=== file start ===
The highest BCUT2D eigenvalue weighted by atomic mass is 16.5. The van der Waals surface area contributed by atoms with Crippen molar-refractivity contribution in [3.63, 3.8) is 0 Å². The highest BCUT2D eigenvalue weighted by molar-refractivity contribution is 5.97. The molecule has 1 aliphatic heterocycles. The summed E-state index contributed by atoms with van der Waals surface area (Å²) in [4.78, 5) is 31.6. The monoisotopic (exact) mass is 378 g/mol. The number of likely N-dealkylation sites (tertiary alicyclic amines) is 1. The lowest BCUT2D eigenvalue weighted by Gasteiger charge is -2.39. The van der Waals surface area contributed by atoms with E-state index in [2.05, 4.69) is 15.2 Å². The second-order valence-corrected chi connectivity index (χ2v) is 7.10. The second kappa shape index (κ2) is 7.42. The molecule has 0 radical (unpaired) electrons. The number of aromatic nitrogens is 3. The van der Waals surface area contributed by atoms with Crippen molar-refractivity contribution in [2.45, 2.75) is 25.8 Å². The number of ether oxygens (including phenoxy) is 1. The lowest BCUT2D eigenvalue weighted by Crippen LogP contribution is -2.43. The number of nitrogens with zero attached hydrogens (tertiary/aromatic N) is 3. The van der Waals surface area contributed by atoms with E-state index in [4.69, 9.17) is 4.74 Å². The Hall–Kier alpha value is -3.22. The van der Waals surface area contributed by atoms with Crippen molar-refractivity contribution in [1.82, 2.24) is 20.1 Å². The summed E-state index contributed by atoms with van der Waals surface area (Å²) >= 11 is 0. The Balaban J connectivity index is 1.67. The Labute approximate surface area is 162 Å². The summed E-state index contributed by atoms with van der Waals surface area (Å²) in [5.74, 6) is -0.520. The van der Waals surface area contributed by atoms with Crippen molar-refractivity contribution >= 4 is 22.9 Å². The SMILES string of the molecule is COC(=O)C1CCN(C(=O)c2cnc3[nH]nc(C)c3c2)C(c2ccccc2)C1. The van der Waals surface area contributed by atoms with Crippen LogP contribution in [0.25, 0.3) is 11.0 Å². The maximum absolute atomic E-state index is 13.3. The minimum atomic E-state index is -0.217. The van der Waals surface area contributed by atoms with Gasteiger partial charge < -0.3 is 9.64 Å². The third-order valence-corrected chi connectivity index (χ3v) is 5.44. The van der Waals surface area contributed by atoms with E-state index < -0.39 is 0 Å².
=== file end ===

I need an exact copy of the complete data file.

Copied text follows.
The highest BCUT2D eigenvalue weighted by atomic mass is 16.5. The van der Waals surface area contributed by atoms with Crippen molar-refractivity contribution in [3.63, 3.8) is 0 Å². The highest BCUT2D eigenvalue weighted by molar-refractivity contribution is 5.97. The molecule has 1 aliphatic heterocycles. The summed E-state index contributed by atoms with van der Waals surface area (Å²) in [4.78, 5) is 31.6. The monoisotopic (exact) mass is 378 g/mol. The number of likely N-dealkylation sites (tertiary alicyclic amines) is 1. The lowest BCUT2D eigenvalue weighted by Gasteiger charge is -2.39. The van der Waals surface area contributed by atoms with E-state index in [2.05, 4.69) is 15.2 Å². The second-order valence-corrected chi connectivity index (χ2v) is 7.10. The second kappa shape index (κ2) is 7.42. The molecule has 0 radical (unpaired) electrons. The number of aromatic nitrogens is 3. The van der Waals surface area contributed by atoms with Crippen molar-refractivity contribution in [2.45, 2.75) is 25.8 Å². The number of ether oxygens (including phenoxy) is 1. The lowest BCUT2D eigenvalue weighted by Crippen LogP contribution is -2.43. The number of nitrogens with zero attached hydrogens (tertiary/aromatic N) is 3. The van der Waals surface area contributed by atoms with E-state index in [4.69, 9.17) is 4.74 Å². The Hall–Kier alpha value is -3.22. The van der Waals surface area contributed by atoms with Crippen molar-refractivity contribution in [1.82, 2.24) is 20.1 Å². The summed E-state index contributed by atoms with van der Waals surface area (Å²) >= 11 is 0. The Balaban J connectivity index is 1.67. The Labute approximate surface area is 162 Å². The summed E-state index contributed by atoms with van der Waals surface area (Å²) in [5.74, 6) is -0.520. The van der Waals surface area contributed by atoms with Crippen molar-refractivity contribution >= 4 is 22.9 Å². The SMILES string of the molecule is COC(=O)C1CCN(C(=O)c2cnc3[nH]nc(C)c3c2)C(c2ccccc2)C1. The van der Waals surface area contributed by atoms with Crippen LogP contribution in [0.25, 0.3) is 11.0 Å². The maximum absolute atomic E-state index is 13.3. The minimum atomic E-state index is -0.217. The van der Waals surface area contributed by atoms with Gasteiger partial charge < -0.3 is 9.64 Å². The third-order valence-corrected chi connectivity index (χ3v) is 5.44. The van der Waals surface area contributed by atoms with E-state index < -0.39 is 0 Å².